To roast the chicken breasts, preheat the oven to 350 degrees F.  Place the chicken breasts, skin side up, on a sheet pan and rub them with olive oil. Sprinkle generously with salt and pepper. Roast for 35 to 40 minutes, until the chicken is cooked through, about 175 degrees internal temperature. Set aside to cool.

When the chicken is cool, remove and discard the skin and bones and cut the chicken into 3/4-inch dice.

Tomato Feta Pasta Salad
From Ina Garten

1 pound fusilli (spirals) pasta
Kosher salt
Good olive oil
2 pounds ripe tomatoes, medium-diced
1 1/2 cups good kalamata olives, pitted and diced
1 pound good feta cheese, medium-diced
12 sun-dried tomatoes in oil, drained and chopped

For the dressing:
10 sun-dried tomatoes in oil, drained
4 tablespoons red wine vinegar
12 tablespoons good olive oil
2 garlic cloves, diced
2 teaspoon capers, drained
2 teaspoon kosher salt
1 1/2 teaspoon freshly ground black pepper
1 1/2 cups freshly grated Parmesan
1 ½ cups packed flat-leaf parsley, chopped

Cook the pasta in a large pot of boiling salted water with a splash of oil to keep it from sticking together. Boil for 12 minutes, or according to the directions on the package. Drain well and allow to cool. Place the pasta in a bowl and add the tomatoes, olives, feta and chopped sun-dried tomatoes.

For the dressing, combine the sun-dried tomatoes, vinegar, olive oil, garlic, capers, salt and pepper in a food processor until almost smooth.

Pour the dressing over the pasta, sprinkle with the Parmesan and parsley, and toss well.

Quinoa and Black Bean Salad

4 cups cooked and cooled quinoa (from 2 cups uncooked), cook according to package directions
½ cup extra virgin olive oil
½ tsp ground cumin
4 tablespoons lime or lemon juice
2 teaspoons sea salt
1 teaspoon black pepper
2 15-ounce cans black beans, drained and rinsed
2 red bell peppers, chopped
8 green onions, white and light green part only, thinly sliced
large handful chopped fresh cilantro

In a large bowl, whisk together the olive oil, cumin, lime juice, salt, and pepper.  Add the cooked quinoa, beans, peppers, and green onions and fold together gently.  Add the cilantro and gently toss.  Taste for seasoning.

Sunday, January 18, 2015

North African Butternut Squash Soup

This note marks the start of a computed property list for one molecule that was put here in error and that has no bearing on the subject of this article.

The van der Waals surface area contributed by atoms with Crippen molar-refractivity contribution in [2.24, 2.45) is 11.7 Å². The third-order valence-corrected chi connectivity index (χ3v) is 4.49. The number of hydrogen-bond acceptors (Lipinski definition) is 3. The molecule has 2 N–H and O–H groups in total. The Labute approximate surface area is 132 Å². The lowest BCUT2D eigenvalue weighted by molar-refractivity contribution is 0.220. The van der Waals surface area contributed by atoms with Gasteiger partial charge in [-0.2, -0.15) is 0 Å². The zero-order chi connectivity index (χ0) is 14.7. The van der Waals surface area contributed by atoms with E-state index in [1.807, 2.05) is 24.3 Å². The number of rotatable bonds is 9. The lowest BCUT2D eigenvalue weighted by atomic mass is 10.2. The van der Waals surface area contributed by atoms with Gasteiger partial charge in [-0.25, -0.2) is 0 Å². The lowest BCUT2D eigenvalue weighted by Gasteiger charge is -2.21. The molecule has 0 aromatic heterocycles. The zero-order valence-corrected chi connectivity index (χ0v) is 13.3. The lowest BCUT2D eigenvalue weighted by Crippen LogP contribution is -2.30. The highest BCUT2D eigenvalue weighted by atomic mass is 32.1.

I have found that my tastebuds are getting more adventurous as I get older.  I have my basic butternut squash soup recipe which is delicious but sometimes it's fun to switch things up a little.  I'm so glad I tried this recipe.  It is a treat to the eyes as well as the tastebuds - colorful and delicious and provides lots of healthy vegetables (some kale or lentils might be good additions too).

A note about the ingredients:  The small cinnamon stick gives it just a hint of cinnamon flavor without overpowering.  The harissa is a chili paste that can be found in middle eastern markets and gives a nice depth of flavor.  This soup also has ground turmeric.  Hopefully you've heard about the health benefits of turmeric.  It's a superfood spice that's getting a lot of press lately.  It can reduce inflammation and has many other health-protecting properties.

Feeling adventurous in the kitchen?  Give this soup a try - your body will thank you!

North African Butternut Squash Soup
from The New Mediterranean Diet Cookbook by Nancy Harmon Jenkins
Makes 6 servings

2 Tablespoons extra-virgin olive oil
1 medium carrot, chopped
1 celery stalk, chopped
1 garlic clove, chopped
1 sweet red pepper, chopped
1/2 to 1 tsp harissa, or 1/2 tsp crushed red pepper flakes
6 cups cubed butternut squash or pumpkin (about 1 1/2 pounds)
1 14.5 ounce can plum tomatoes, chopped with their juice
2 bay leaves
1 short piece of cinnamon stick
1/2 teaspoon ground turmeric
sea salt and freshly ground black pepper, to taste
2 cups water or chicken stock
1 or 2 tablespoons fresh lemon juice
2 tablespoons finely chopped fresh cilantro, optional

Combine the olive oil, carrots, celery, and garlic in a heavy-duty stock pot set over medium-low heat.  Cook, stirring occasionally, until the vegetables are soft but not brown, about 10 minutes.  Add the chopped pepper,  the harissa or crushed red pepper, and the butternut squash and cook for about 5 minutes.  Add the chopped tomatoes, bay leaves, cinnamon, turmeric, salt and pepper to taste, and 2 cups of water or chicken stock.  Bring to a simmer and cover the pan.  Let simmer about 20-30 minutes or until the squash is very soft.  If desired, blend the soup with a blender or a stick blender (I left mine chunky).  Add lemon and cilantro and adjust seasoning if needed.


Related Posts Widget for Blogs by LinkWithin